Patients’ health and wellbeing is being put at risk by the federal government’s refusal to enact protection of the word ‘physio’, which can be – and frequently is – used by non-physiotherapist practitioners.
Last November the Australian Physiotherapy Association (APA) called on the Federal Government to protect the title ‘physio’ in line with the protected status of ‘physiotherapist’ and ‘physiotherapy’, giving the public assurance that any practitioners using these titles are fully qualified, registered physiotherapists using evidence-informed treatments. This issue is now more pressing than ever, following the announcement by AHPRA that tougher sanctions have come into force for people falsely claiming to be a registered health practitioner.
A real estate agent with a passion for fundraising, avocado-smashing motorheads, a former private eye, a prodigious professor and a tenacious Taswegian were among 28 outstanding Australians, named as finalists in the Stroke Foundation’s 2019 Stroke Awards.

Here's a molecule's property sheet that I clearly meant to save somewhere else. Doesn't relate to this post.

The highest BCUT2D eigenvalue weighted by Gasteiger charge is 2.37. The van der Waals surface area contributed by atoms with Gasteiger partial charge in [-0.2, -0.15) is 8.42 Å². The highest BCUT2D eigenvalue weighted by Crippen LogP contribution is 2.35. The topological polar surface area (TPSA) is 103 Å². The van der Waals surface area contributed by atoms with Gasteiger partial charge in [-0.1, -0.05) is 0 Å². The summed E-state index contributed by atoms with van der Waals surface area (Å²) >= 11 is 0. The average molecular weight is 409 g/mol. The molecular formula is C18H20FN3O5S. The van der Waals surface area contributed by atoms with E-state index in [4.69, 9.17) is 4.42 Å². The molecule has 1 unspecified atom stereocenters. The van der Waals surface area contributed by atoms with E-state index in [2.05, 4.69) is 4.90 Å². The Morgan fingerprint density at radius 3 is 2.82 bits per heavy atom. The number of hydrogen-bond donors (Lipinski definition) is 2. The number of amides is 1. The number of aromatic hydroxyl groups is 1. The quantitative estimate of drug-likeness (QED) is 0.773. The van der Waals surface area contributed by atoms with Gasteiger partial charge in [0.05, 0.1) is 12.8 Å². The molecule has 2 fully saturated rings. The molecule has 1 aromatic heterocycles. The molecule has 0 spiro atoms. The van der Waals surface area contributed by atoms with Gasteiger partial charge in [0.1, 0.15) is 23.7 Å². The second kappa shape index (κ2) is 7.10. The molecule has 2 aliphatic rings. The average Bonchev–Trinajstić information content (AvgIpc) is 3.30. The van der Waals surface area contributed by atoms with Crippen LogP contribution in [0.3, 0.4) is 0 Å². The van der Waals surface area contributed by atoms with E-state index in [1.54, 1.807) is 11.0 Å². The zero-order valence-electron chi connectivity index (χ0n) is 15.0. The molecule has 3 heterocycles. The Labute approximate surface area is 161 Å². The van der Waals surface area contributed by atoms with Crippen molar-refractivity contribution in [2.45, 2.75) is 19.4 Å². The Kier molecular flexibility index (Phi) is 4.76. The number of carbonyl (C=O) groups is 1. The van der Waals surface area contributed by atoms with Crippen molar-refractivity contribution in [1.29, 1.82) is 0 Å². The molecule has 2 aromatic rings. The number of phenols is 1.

An Australian-led online education summit for people living with Parkinson’s disease (PD) will allow patients and their carers to access latest research and treatment options from anywhere in the world. The event will hear from neurologists, physiotherapists, other health professionals and researchers and provides patients a forum to ask questions and discuss their own experiences living with the disease.
The launch of the National Strategic Action Plan for Arthritis this week outlines a clear pathway to implement affordable, timely access to services - including properly funded physiotherapy treatment - to support the four million Australians who live with arthritis, the leading cause of chronic pain in Australia.
The Australian Physiotherapy Association (APA) has joined the Australasian Lymphology Association (ALA) in calling for federal government funding for the estimated one in 6,000 Australians living with lymphoedema from birth. Additionally, 20 per cent of cancer patients will develop the condition as a result of treatment.
The Australian Physiotherapy Association has called on the Government to protect the term ‘physio’, in the same way ‘Physiotherapist’ and ‘Physiotherapy’ are already protected, ensuring that practitioners using these titles are qualified and registered.